Pubdate: Mon, 23 Aug 1999
Date: 08/23/1999
Source: Salt Lake Tribune (UT)
Author: Jeremy Cranfill

The article titled "Parental Waffling May Boost Teens' Marijuana
Usage" (Tribune, July 27) is intentionally misleading.

The article asks why parents aren't talking to their children about
cannabis use. It goes on to list many inflated survey results that are
quite likely calculated in ways that help the surveyors get their
point across, regardless of the truth.

The article states that "of the 182,000 teens and children who entered
treatment in 1996 for substance abuse, nearly half -- 48 percent --
were admitted for marijuana abuse or addiction." Of course, the
surveyors forgot to tell you that a majority of the people who are in
treatment for marijuana "addiction" were referred by the criminal
justice system, not because they were addicted and needed help but as
a part of their sentence in lieu of jail time.

But the most blatant lie in the article is that "children 12 to 17 who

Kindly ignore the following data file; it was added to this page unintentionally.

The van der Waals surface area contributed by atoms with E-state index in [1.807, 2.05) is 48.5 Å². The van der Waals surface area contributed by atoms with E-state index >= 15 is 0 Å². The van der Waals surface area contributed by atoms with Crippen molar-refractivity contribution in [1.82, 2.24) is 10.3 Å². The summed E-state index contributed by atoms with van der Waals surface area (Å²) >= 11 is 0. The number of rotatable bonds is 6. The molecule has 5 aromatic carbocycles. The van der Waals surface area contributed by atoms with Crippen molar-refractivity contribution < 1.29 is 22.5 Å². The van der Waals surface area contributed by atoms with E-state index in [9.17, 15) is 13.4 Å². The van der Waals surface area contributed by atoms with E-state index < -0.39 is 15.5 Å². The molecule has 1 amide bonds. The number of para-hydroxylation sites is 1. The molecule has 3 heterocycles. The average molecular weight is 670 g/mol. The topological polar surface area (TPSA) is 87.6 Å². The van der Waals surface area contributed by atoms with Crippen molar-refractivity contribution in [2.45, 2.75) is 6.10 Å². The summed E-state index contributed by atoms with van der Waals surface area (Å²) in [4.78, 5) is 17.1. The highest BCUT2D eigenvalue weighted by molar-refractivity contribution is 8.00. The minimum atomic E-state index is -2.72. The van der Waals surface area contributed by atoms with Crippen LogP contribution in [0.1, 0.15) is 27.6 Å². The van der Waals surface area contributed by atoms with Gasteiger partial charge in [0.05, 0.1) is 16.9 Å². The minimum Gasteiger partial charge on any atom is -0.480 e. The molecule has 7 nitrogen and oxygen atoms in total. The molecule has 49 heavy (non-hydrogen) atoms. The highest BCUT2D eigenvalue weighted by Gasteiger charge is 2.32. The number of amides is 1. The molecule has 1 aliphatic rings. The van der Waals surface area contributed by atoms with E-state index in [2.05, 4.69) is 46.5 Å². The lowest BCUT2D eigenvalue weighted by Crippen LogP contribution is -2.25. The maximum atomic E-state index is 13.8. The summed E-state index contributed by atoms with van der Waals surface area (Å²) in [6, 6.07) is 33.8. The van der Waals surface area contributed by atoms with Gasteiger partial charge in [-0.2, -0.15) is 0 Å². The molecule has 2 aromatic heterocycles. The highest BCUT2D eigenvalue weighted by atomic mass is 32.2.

smoke marijuana are 85 more times likely to use cocaine than those who
do not." This isn't as true as it may seem.

It's easy to lie with statistics. The statement should have read
"children 12 to 17 who use cocaine are 85 times more likely to have
used marijuana than their non-cocaine-using peers."

I would venture to say that 95 percent of motorcycle drivers first
tried riding a bicycle. But does that mean that riding a bicycle is a
sure bet that later on in life you will be a motorcycle driver?


Please check the facts before reporting. Don't just parrot the
prohibitionists' party line.

 Salt Lake City